Mendonsa ’19 Inspires Stanford Students to Serve
by eileen scott, contributing writer
Emily Mendonsa is a servant leader who is both “tenacious” and “tender,” according to Susan Brown, a Bible course leader with Caritas, Christian Union’s ministry to Stanford students.
Ever since she was a teenager, Mendonsa has had a passion for ministering to vulnerable and impoverished children through Naomi’s Village in Kenya, a ministry founded by her family. At Stanford, Mendonsa, who graduated in June, was active in Bible courses and responsible for recruiting fellow students to serve at Naomi’s Village on summer trips.
She credits her relationship with Susan Brown and the ministry’s rigorous Bible courses with providing structure as she pursued God during college. She and Brown met every week for two years and talked about everything from Bible course content to theological issues she faced in classes.
“Emily commits fully to lead others when she believes deeply in something, but is incredibly relational,” said Susan Brown, the wife of Ministry Director Garrett Brown. “Emily, by nature, is a gatherer because she sees value and worth in others and takes the time to get to know the newcomer as well as those in leadership alongside her.”
Mendonsa’s younger years were spent in Dallas, Texas, where her father, Dr. Bob Mendonsa, was an orthopedic surgeon. Dr. Mendonsa also volunteered his services at a hospital in Kijabe, Kenya, for extended periods and was accompanied by his wife Julie, Emily, and her brother, Will (Columbia ’21).
Struck by impoverished children orphaned by the AIDS epidemic, the family moved to Kenya in 2008 and established Naomi’s Village the following year. The mission of the ministry is to “glorify God in serving Kenyan children by providing spiritual, physical, and emotional healing, that they may grow to impact their world.”
“We moved to Kenya on my eleventh birthday,” said Emily Mendonsa, who lived there until she graduated high school.
“When we brought in our first group of children, I was 13, so I was still a child myself,” she said. “Our first group of children felt like younger siblings to me because, in many ways, we really grew up together.”
As a surrogate older sister, Mendonsa helped feed, bathe, and care for the babies and did various chores, like laundry and dishwashing, while spending many hours playing with the children.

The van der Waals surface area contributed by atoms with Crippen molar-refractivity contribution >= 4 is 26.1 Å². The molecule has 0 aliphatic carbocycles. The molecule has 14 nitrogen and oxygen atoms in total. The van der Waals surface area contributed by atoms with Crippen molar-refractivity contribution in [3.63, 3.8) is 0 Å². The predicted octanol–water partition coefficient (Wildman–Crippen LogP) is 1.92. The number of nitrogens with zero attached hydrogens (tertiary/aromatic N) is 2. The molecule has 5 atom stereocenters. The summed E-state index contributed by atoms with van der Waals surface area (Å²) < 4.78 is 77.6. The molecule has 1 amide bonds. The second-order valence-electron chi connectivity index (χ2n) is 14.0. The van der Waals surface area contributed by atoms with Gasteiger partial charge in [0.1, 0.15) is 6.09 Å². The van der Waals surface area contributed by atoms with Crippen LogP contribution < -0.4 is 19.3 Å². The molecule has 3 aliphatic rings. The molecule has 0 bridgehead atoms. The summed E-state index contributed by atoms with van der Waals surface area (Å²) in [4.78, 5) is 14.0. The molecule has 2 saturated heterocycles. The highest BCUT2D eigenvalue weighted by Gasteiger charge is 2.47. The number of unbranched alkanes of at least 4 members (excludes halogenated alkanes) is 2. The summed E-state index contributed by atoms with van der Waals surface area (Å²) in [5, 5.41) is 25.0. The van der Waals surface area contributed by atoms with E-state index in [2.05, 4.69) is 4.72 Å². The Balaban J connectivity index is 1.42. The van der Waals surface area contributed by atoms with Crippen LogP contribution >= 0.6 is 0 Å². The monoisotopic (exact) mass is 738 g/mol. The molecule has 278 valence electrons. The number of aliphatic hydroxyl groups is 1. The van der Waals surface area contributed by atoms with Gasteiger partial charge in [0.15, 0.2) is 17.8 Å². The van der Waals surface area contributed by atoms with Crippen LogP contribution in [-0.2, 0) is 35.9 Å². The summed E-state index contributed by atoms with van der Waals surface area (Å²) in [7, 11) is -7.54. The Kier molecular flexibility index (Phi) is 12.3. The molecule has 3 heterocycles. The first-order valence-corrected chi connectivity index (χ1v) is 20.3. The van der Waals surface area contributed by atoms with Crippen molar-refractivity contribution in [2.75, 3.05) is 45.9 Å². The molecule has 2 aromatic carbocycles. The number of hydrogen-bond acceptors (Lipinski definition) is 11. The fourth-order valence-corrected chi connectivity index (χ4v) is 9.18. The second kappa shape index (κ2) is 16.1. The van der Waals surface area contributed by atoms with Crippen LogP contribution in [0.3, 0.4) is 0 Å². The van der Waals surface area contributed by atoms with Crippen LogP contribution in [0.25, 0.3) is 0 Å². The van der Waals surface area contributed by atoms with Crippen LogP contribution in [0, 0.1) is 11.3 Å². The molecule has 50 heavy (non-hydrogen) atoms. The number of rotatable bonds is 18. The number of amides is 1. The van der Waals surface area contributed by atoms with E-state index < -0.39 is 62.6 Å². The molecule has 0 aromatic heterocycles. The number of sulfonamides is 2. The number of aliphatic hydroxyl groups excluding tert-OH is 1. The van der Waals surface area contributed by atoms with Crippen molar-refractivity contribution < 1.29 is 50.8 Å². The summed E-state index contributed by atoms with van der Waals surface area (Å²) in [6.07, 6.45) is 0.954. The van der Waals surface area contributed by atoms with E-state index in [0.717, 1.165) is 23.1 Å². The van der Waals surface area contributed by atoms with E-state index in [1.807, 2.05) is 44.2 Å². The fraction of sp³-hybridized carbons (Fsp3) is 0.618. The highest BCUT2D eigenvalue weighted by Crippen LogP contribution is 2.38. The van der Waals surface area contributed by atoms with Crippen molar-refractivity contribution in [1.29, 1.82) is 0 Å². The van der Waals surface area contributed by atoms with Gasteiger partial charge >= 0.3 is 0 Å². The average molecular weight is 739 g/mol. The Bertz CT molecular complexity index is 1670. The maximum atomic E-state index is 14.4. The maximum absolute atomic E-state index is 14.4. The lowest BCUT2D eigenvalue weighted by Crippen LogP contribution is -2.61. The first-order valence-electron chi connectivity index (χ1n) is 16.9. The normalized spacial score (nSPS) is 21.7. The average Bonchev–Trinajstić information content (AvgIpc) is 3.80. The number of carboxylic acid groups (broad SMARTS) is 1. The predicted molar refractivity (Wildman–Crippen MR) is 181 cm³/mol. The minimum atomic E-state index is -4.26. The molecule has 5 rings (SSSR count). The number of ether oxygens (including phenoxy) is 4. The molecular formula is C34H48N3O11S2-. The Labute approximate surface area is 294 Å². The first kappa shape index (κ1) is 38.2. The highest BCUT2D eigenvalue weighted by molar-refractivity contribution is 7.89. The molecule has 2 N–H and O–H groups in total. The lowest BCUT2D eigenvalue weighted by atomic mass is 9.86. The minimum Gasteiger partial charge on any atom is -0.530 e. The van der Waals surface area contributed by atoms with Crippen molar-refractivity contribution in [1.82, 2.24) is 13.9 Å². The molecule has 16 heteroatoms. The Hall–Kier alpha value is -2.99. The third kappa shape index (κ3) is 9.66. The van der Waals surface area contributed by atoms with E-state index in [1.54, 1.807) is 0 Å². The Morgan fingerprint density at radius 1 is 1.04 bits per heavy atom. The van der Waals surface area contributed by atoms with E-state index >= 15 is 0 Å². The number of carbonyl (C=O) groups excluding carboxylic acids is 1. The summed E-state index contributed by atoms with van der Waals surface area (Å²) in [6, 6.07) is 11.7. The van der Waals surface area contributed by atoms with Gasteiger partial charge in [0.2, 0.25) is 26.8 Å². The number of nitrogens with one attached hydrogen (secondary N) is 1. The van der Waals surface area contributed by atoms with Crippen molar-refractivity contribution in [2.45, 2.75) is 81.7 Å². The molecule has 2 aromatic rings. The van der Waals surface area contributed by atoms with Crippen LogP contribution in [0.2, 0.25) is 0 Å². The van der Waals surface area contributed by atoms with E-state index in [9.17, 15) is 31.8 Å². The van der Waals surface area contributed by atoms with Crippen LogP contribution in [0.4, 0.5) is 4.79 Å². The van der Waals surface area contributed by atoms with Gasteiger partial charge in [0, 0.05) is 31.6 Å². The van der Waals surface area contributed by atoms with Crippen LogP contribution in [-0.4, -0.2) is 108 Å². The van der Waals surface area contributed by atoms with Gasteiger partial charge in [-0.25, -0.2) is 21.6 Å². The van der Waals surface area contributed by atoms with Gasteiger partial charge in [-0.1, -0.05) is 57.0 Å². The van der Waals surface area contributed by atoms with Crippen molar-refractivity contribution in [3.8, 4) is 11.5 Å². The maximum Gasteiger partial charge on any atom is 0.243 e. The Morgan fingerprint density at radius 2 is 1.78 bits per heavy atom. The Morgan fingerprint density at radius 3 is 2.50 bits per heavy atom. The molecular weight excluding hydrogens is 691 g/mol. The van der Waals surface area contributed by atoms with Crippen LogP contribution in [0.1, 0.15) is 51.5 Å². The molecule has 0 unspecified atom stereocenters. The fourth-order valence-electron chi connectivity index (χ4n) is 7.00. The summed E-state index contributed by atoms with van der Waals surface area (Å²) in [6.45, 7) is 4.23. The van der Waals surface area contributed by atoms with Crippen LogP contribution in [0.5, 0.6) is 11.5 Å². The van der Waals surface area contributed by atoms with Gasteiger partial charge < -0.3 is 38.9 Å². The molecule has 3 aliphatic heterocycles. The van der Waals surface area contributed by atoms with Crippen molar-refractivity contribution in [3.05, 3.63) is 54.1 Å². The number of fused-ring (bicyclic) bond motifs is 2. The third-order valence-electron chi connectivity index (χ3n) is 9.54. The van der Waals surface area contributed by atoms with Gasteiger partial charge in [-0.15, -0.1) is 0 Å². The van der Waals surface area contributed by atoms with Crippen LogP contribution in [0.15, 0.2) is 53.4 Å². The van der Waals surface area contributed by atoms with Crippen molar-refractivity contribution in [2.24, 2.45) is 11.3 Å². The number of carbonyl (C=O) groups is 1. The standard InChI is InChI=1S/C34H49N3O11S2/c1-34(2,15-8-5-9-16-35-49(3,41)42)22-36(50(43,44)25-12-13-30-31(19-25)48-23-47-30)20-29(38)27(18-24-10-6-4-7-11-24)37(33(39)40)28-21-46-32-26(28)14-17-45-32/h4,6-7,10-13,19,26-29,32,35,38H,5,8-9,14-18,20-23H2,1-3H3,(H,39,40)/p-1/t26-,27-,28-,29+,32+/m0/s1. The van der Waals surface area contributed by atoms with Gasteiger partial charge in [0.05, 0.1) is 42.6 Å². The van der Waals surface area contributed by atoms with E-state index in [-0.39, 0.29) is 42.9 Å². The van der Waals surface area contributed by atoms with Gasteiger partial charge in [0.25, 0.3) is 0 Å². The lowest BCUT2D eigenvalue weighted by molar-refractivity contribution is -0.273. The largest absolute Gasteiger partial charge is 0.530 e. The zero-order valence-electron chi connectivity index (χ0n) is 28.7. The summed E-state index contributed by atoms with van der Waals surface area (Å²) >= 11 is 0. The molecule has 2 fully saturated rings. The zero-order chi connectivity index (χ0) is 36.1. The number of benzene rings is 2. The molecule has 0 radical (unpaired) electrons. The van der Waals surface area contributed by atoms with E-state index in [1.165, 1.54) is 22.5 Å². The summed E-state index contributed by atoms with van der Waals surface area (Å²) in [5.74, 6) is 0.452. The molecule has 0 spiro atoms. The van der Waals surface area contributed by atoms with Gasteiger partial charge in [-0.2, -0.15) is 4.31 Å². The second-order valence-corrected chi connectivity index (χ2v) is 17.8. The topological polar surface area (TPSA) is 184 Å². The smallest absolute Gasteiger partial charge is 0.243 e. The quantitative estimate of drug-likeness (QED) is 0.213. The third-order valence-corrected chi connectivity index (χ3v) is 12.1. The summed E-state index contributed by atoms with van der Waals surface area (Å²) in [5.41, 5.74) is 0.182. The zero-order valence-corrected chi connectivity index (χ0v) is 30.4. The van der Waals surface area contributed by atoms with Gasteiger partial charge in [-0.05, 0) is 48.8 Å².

“I really miss being there day-to-day,” said Mendonsa. Yet, she still visited the village once or twice a year while attending Stanford, and she brought three different contingents to serve, including members of Caritas.
Last summer, three students from the ministry served internships at Naomi’s Village. They participated as teachers, assisted with construction and decoration projects, and, according to Mendonsa, “helped fold endless amounts of laundry” that’s generated every day.
“Of course, these trips also presented a unique opportunity to learn about God in a different context,” said Mendonsa. “God’s redemption is so powerfully visible at Naomi’s Village. The work that I’ve seen Him do in the lives of our children is a cornerstone for my faith. [It] has challenged many of my friends from various faith backgrounds to see God in a new way.”
This was the case for Susan Brown, who served on one of the trips.
“I’ve been on numerous mission trips and spent a good portion of my life volunteering or working with non-profit organizations, but none compare with what I experienced at Naomi’s Village,” she said. “Every child is loved, welcomed, and valued as a child of God, despite being orphaned or abandoned. Every child is seen as one who has great potential to impact Kenya and change the culture that perpetuates the circumstances that brought them to Naomi’s Village.”
A Stanford student who served at Naomi’s Village blogged about his life-changing experience.
“I want to incorporate the compassion and empathy that is so present in Kenyan culture into my own life,” he wrote. “I want to welcome others with the heart, the joy, and the love that I was greeted with by all those I met on my trip, and, in particular, the children at Naomi’s Village. I want, in some sense, to live with a higher, more inclusive sense of purpose and direction: to live not solely for myself, but rather for the benefit of a global human community.”
Mendonsa hopes to return to work as a doctor in Kenya one day. She would like to pursue her medical specialty in general pediatrics or child and adolescent psychiatry to explore how early life stress and trauma impact development, and learn what can be done to mitigate the harmful effects of these experiences. That’s what “tender and tenacious” leaders do.